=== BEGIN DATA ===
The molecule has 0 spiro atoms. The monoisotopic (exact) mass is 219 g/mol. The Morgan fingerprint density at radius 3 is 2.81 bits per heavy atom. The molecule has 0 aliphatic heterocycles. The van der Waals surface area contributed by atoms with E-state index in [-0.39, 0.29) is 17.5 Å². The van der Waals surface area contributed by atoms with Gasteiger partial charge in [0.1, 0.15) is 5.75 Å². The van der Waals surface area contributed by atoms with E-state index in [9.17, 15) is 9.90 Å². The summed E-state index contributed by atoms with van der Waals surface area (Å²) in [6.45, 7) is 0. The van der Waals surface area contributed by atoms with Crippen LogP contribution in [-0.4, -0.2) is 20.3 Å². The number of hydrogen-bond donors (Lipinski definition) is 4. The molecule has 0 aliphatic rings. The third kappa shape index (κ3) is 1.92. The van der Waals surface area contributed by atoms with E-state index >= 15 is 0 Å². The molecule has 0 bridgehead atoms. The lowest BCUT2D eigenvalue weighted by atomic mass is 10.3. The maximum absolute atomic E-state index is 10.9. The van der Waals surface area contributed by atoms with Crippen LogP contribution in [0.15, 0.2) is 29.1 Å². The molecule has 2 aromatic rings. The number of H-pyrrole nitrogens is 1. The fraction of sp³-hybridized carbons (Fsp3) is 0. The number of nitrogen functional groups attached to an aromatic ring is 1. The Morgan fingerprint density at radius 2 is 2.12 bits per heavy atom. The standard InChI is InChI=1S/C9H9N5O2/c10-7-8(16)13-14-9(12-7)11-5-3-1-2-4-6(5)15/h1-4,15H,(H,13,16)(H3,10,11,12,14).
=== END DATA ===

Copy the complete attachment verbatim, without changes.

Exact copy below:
The molecule has 0 spiro atoms. The monoisotopic (exact) mass is 219 g/mol. The Morgan fingerprint density at radius 3 is 2.81 bits per heavy atom. The molecule has 0 aliphatic heterocycles. The van der Waals surface area contributed by atoms with E-state index in [-0.39, 0.29) is 17.5 Å². The van der Waals surface area contributed by atoms with Gasteiger partial charge in [0.1, 0.15) is 5.75 Å². The van der Waals surface area contributed by atoms with E-state index in [9.17, 15) is 9.90 Å². The summed E-state index contributed by atoms with van der Waals surface area (Å²) in [6.45, 7) is 0. The van der Waals surface area contributed by atoms with Crippen LogP contribution in [-0.4, -0.2) is 20.3 Å². The number of hydrogen-bond donors (Lipinski definition) is 4. The molecule has 0 aliphatic rings. The third kappa shape index (κ3) is 1.92. The van der Waals surface area contributed by atoms with E-state index >= 15 is 0 Å². The molecule has 0 bridgehead atoms. The lowest BCUT2D eigenvalue weighted by atomic mass is 10.3. The maximum absolute atomic E-state index is 10.9. The van der Waals surface area contributed by atoms with Crippen LogP contribution in [0.15, 0.2) is 29.1 Å². The molecule has 2 aromatic rings. The number of H-pyrrole nitrogens is 1. The fraction of sp³-hybridized carbons (Fsp3) is 0. The number of nitrogen functional groups attached to an aromatic ring is 1. The Morgan fingerprint density at radius 2 is 2.12 bits per heavy atom. The standard InChI is InChI=1S/C9H9N5O2/c10-7-8(16)13-14-9(12-7)11-5-3-1-2-4-6(5)15/h1-4,15H,(H,13,16)(H3,10,11,12,14).